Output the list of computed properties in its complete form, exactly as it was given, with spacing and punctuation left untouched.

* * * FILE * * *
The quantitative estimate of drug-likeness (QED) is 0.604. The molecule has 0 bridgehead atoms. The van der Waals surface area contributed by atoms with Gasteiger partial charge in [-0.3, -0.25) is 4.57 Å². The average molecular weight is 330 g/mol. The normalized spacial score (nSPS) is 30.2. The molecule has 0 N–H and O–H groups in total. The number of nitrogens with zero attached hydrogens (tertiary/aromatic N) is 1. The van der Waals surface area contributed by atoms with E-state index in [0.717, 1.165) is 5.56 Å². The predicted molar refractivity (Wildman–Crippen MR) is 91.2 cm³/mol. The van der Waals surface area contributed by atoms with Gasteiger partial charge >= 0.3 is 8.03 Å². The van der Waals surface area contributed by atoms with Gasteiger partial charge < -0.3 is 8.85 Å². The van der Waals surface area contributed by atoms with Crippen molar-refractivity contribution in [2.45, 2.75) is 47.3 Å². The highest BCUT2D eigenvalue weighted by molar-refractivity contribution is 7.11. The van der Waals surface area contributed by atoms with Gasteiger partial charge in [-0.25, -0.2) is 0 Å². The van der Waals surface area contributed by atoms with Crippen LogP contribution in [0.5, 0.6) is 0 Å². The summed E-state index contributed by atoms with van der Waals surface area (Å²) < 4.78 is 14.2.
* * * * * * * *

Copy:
The quantitative estimate of drug-likeness (QED) is 0.604. The molecule has 0 bridgehead atoms. The van der Waals surface area contributed by atoms with Gasteiger partial charge in [-0.3, -0.25) is 4.57 Å². The average molecular weight is 330 g/mol. The normalized spacial score (nSPS) is 30.2. The molecule has 0 N–H and O–H groups in total. The number of nitrogens with zero attached hydrogens (tertiary/aromatic N) is 1. The van der Waals surface area contributed by atoms with E-state index in [0.717, 1.165) is 5.56 Å². The predicted molar refractivity (Wildman–Crippen MR) is 91.2 cm³/mol. The van der Waals surface area contributed by atoms with Gasteiger partial charge >= 0.3 is 8.03 Å². The van der Waals surface area contributed by atoms with Gasteiger partial charge < -0.3 is 8.85 Å². The van der Waals surface area contributed by atoms with Crippen molar-refractivity contribution in [2.45, 2.75) is 47.3 Å². The highest BCUT2D eigenvalue weighted by molar-refractivity contribution is 7.11. The van der Waals surface area contributed by atoms with Gasteiger partial charge in [-0.25, -0.2) is 0 Å². The van der Waals surface area contributed by atoms with Crippen LogP contribution in [0.5, 0.6) is 0 Å². The summed E-state index contributed by atoms with van der Waals surface area (Å²) < 4.78 is 14.2.